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The 2020 Corvette architecture was designed from the get-go with a convertible variant in mind; engineers claim the new convertible gives up nothing in terms of structural integrity or chassis performance. (Chevrolet)

Chevy reveals 2020 Corvette Stingray convertible, C8.R racer

A mid-engine Corvette was a long time coming, but Chevrolet doesn’t make the Corvette faithful wait long for the convertible version.

Reinforcing the Corvette’s long association with astronauts, Chevrolet unveiled the convertible version of its all-new, mid-engine-layout 2020 Corvette Stingray in Cape Canaveral this week. Executive chief engineer Tadge Juechter, underscoring the car’s no-compromises performance and comparatively affordable price, called it a “no-lose proposition” for enthusiasts considering the new Corvette but also desiring a more open-top experience. When it goes into production in the first quarter of 2020, the Corvette Stingray convertible will start at $67,495 – $7,500 more than the 2020 Stingray coupe, which was widely celebrated for its aggressive $59,995 base price.

Although called a convertible, there is no fabric to be seen: the 2020 Corvette Stingray convertible uses a folding-hardtop design in which the center roof section folds in two pieces and stores above the rear-mounted engine. From some angles the new Corvette convertible will be difficult to distinguish from the standard Stingray coupe, even with the roof open. The giveaway is the glass rear hatch on the coupe that exposes the engine to view. The convertible does without this glass cover, but uses an upright section of glass behind the driver flanked by pronounced buttresses. The bodywork covering the engine is solid, with a rear-opening section that more closely resembles a conventional trunk.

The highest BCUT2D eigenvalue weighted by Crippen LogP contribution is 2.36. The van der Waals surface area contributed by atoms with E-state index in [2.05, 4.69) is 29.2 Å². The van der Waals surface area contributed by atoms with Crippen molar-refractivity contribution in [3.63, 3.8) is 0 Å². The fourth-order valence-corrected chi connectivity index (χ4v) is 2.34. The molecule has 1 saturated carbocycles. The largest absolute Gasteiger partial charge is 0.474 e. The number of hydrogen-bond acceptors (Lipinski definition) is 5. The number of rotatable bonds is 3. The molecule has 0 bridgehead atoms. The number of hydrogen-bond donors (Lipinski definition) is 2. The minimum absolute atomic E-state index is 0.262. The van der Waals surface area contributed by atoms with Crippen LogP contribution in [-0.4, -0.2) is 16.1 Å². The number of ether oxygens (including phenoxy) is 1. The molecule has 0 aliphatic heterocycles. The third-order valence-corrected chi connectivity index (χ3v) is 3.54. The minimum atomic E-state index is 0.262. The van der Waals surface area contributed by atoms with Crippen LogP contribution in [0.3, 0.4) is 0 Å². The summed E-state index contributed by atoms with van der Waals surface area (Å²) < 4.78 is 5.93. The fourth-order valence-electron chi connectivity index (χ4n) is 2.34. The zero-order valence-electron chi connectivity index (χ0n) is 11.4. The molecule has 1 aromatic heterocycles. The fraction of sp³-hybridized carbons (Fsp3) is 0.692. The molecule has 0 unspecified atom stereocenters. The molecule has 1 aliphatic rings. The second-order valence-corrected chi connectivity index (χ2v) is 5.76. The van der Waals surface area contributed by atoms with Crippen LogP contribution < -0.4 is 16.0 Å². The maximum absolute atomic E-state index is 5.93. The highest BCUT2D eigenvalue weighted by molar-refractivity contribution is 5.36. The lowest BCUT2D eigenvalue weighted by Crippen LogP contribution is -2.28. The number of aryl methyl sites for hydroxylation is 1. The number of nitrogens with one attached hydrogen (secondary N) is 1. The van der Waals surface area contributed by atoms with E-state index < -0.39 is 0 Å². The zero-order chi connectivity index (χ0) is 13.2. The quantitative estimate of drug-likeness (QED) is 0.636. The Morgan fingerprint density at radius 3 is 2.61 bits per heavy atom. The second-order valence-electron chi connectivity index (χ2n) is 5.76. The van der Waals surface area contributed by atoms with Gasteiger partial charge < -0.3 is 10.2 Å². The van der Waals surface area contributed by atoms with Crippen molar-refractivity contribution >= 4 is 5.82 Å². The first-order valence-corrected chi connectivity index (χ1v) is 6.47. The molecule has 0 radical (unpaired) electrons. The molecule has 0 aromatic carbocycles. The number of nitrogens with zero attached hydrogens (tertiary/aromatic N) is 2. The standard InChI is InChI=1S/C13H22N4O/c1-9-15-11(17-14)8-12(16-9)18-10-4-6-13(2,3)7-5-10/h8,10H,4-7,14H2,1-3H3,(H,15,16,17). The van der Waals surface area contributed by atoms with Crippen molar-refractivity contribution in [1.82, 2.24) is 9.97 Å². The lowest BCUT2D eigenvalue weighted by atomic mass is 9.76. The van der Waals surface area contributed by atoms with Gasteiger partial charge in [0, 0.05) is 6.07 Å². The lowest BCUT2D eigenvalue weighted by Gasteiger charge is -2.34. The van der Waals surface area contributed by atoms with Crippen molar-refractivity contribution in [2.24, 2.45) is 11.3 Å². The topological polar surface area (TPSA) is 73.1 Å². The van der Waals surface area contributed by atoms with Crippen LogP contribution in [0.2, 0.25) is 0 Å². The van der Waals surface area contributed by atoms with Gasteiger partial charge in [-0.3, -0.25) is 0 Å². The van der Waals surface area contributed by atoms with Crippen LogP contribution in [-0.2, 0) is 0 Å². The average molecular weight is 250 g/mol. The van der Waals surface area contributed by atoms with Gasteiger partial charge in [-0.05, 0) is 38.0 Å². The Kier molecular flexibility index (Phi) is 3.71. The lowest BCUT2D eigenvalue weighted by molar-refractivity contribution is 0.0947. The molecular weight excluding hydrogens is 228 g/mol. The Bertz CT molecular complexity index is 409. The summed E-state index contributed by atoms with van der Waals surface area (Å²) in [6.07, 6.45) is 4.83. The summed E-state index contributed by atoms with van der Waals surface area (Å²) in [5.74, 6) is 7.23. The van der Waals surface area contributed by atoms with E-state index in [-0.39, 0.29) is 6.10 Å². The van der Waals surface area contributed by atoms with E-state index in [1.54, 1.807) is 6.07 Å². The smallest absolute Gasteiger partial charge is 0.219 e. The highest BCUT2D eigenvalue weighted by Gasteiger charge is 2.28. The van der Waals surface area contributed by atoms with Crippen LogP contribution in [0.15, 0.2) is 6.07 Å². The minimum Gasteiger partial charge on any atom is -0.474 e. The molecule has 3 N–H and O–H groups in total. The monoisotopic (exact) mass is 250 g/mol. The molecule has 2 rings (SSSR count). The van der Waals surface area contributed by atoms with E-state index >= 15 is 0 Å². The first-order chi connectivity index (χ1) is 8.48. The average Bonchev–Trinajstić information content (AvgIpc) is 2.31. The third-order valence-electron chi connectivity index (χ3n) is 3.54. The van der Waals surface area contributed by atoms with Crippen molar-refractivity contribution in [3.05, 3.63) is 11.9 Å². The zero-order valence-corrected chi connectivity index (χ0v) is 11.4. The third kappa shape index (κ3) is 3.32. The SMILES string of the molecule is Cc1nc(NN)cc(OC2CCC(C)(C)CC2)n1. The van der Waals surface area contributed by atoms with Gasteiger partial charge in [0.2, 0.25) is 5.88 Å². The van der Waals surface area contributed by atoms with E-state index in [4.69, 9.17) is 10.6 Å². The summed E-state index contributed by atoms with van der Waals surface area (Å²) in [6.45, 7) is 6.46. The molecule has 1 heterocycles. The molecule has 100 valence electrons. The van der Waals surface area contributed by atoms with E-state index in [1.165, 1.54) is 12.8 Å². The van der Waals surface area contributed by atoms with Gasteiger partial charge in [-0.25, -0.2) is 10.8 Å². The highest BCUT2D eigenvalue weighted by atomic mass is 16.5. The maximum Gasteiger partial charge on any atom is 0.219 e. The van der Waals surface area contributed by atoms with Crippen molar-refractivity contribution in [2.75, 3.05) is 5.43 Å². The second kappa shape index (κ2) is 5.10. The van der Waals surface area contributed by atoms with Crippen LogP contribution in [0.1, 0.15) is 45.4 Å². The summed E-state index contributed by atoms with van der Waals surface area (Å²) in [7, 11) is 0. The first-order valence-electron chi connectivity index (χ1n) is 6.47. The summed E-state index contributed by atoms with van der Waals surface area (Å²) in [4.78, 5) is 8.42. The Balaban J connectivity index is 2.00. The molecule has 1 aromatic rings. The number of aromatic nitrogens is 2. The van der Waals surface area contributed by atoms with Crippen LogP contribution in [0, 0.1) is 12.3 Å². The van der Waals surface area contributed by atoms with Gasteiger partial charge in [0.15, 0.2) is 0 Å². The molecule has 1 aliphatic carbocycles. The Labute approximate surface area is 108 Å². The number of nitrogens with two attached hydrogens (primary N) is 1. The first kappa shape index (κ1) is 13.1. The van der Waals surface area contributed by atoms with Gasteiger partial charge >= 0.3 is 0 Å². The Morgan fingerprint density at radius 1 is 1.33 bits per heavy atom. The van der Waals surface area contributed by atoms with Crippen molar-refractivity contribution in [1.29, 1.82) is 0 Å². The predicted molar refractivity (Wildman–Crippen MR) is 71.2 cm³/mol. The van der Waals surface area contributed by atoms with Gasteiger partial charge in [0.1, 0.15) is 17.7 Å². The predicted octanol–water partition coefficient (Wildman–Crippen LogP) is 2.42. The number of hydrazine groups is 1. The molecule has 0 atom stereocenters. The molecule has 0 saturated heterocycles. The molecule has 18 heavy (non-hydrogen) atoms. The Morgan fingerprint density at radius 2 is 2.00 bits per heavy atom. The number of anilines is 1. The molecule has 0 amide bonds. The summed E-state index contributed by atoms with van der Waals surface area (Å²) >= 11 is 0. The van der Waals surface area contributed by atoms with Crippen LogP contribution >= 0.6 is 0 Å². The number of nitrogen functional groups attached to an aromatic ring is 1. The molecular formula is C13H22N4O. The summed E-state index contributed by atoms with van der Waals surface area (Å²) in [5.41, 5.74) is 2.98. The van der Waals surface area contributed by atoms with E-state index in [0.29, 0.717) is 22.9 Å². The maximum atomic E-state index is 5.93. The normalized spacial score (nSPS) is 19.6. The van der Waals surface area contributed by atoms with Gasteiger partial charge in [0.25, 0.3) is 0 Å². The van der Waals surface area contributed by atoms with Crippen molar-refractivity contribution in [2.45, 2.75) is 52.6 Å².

A one-button actuation causes the folding section to raise or lower in about 16 sec, said Josh Holder, program engineering manager for the 2020 Corvette Stingray convertible. That new glass windblocker behind the driver can be power-adjusted to any position, including open even when the roof is in place. The roof can be actuated at speeds up to 30 mph (48 km/h).

Little extra weight, revised airflow
Holder told SAE International that the Stingray convertible is approximately 77 lb. (35 kg) heavier than the conventional 2020 Stingray, but there is no additional stiffening required for the standard Corvette structure; he reminds that the conventional Stingray was designed to incorporate its own removable roof section. Holder said spring rates and magnetorheologic-damper tuning for the standard 2020 Corvette’s chassis are adjusted for the convertible to generate the same performance. The folding hardtop system uses six electric motors and was developed by sunroof and convertible specialist Webasto, which engineered the convertible top for the outgoing seventh-generation Corvette.

Apart from visual differences, Holder said perhaps the most meaningful change for the Stingray convertible is the incorporation of composite panels and heat shields that form the compartment for the folded top to protect it from excessive engine heat. And with the folded hardtop sitting atop the engine, the convertible uses revised engine-compartment cooling that directs airflow through the engine compartment in a different fashion than the standard Stingray. “The solution [to the stored roof pieces riding atop the engine] is airflow,” Holder told SAE.

Racer ready
Chevrolet also used the occasion to unveil the 2020 C8.R race car which will compete in the GTLM race series, beginning with the famous Rolex 24 in Daytona, Florida in January 2020. Chevrolet said competing in the GTLM endurance-racing series, which includes the famous Le Mans 24-hour race, has “helped push the development, performance and popularity of Corvette’s top-line performance cars on race tracks across the world.”

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